About the episode:
During the recent protests against the coronavirus lockdown in the US, a protester was spotted with a flyer referring to “Boogaloo”, a popular far-right violent extremist slang term calling for a new civil war that has turned into a meme culture of its own amongst violent extremists. One year earlier, before attacking two mosques and killing 51 people, the Christchurch shooter posted on messaging board 8chan, encouraging readers to continue to make memes.
Join Maygane Janin and Jacob Berntsson as they discuss how memes have become an unconventional strategy for violent extremists to easily spread their ideologies. They are joined by Maik Fielitz, a researcher at the Jena Institute for Democracy and Civil Society, and a fellow at the Centre of Analysis of the Radical Right specialising in far-right extremism in Germany; and Lisa Bogerts, an expert of visual communication, both of them are contributors to the 2019 book, ‘Post-Digital Cultures of the Far Right’. They discuss how far-right violent extremists take advantage of the intrinsic virality of seemingly harmless online jokes to reach out to new audiences and penetrate mainstream culture.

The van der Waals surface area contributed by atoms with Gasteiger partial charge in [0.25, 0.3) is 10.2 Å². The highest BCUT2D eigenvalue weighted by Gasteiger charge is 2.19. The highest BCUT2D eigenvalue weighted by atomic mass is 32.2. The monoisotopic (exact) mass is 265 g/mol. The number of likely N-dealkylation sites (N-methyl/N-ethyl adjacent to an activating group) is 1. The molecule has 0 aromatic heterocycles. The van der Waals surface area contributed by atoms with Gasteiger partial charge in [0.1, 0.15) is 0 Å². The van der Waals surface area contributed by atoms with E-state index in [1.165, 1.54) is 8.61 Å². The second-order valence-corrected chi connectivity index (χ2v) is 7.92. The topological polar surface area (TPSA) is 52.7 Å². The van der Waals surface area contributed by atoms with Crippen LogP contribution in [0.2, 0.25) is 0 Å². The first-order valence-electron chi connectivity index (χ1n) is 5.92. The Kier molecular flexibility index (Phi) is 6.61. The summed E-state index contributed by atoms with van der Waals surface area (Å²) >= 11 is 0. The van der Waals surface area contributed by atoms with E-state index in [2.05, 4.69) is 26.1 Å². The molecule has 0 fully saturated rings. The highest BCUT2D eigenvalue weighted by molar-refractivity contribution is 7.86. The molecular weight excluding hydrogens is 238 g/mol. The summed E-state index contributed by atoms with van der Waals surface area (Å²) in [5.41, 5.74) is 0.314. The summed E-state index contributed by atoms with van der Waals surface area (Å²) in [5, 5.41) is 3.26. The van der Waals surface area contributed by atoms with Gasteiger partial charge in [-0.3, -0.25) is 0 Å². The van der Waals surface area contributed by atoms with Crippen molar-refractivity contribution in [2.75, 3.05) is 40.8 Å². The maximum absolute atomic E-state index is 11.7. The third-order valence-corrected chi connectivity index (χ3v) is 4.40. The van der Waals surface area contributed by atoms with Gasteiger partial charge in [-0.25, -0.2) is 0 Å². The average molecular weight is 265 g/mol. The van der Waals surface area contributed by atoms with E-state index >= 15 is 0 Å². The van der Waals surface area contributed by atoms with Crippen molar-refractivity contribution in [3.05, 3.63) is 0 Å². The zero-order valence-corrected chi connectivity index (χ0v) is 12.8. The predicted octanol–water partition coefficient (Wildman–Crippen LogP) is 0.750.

The visual culture of far-right terrorism (Bogerts & Fielitz, 2020)
“Do You Want Meme War?” Understanding the Visual Memes of the German Far Right (Bogerts & Fielitz, 2019)
The visual culture of far-right terrorism (LBogerts & Fielitz, 2020)
Digital fascism: challenges for the open society in times of social media (Fielietz, Marcks, 2019)
Cyber swarming, memetic warfare and viral insurgency (Goldenberg, Finkelstein, 2020)
The far-right is weaponizing Instagram to recruit Gen Z (Bateman, 2019)
How the radical right weaponizes memes? (Liyanage, 2020)
Meme warfare in the Swedish context (Davey, 2018)
Mark Pitcavage via Twitter (2020)